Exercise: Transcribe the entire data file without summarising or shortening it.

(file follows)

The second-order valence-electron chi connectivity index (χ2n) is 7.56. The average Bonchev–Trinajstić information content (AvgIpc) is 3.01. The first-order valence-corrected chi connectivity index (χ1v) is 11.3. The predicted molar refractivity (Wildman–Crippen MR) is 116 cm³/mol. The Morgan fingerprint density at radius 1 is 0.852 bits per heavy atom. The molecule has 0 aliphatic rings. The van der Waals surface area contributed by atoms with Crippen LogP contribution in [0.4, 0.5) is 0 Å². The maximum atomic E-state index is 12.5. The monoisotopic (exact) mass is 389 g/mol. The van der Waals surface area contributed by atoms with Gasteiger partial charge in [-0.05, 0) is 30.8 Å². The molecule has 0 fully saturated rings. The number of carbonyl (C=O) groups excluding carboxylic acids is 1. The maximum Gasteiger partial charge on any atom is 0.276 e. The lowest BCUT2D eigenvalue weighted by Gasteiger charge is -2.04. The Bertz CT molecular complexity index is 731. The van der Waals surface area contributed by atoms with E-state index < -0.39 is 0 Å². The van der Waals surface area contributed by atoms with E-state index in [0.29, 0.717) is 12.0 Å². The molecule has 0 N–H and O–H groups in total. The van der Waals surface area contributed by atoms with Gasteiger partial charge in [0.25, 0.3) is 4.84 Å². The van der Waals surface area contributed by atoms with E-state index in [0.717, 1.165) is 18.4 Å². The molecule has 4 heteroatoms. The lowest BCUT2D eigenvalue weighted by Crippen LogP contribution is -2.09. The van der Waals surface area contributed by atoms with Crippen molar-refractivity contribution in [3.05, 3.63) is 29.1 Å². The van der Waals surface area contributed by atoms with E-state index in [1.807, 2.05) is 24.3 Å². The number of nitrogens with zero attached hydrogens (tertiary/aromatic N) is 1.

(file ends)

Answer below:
The second-order valence-electron chi connectivity index (χ2n) is 7.56. The average Bonchev–Trinajstić information content (AvgIpc) is 3.01. The first-order valence-corrected chi connectivity index (χ1v) is 11.3. The predicted molar refractivity (Wildman–Crippen MR) is 116 cm³/mol. The Morgan fingerprint density at radius 1 is 0.852 bits per heavy atom. The molecule has 0 aliphatic rings. The van der Waals surface area contributed by atoms with Crippen LogP contribution in [0.4, 0.5) is 0 Å². The maximum atomic E-state index is 12.5. The monoisotopic (exact) mass is 389 g/mol. The van der Waals surface area contributed by atoms with Gasteiger partial charge in [-0.05, 0) is 30.8 Å². The molecule has 0 fully saturated rings. The number of carbonyl (C=O) groups excluding carboxylic acids is 1. The maximum Gasteiger partial charge on any atom is 0.276 e. The lowest BCUT2D eigenvalue weighted by Gasteiger charge is -2.04. The Bertz CT molecular complexity index is 731. The van der Waals surface area contributed by atoms with E-state index < -0.39 is 0 Å². The van der Waals surface area contributed by atoms with E-state index in [0.29, 0.717) is 12.0 Å². The molecule has 0 N–H and O–H groups in total. The van der Waals surface area contributed by atoms with Gasteiger partial charge in [0.25, 0.3) is 4.84 Å². The van der Waals surface area contributed by atoms with E-state index in [0.717, 1.165) is 18.4 Å². The molecule has 4 heteroatoms. The lowest BCUT2D eigenvalue weighted by Crippen LogP contribution is -2.09. The van der Waals surface area contributed by atoms with Crippen molar-refractivity contribution in [3.05, 3.63) is 29.1 Å². The van der Waals surface area contributed by atoms with E-state index in [1.807, 2.05) is 24.3 Å². The number of nitrogens with zero attached hydrogens (tertiary/aromatic N) is 1.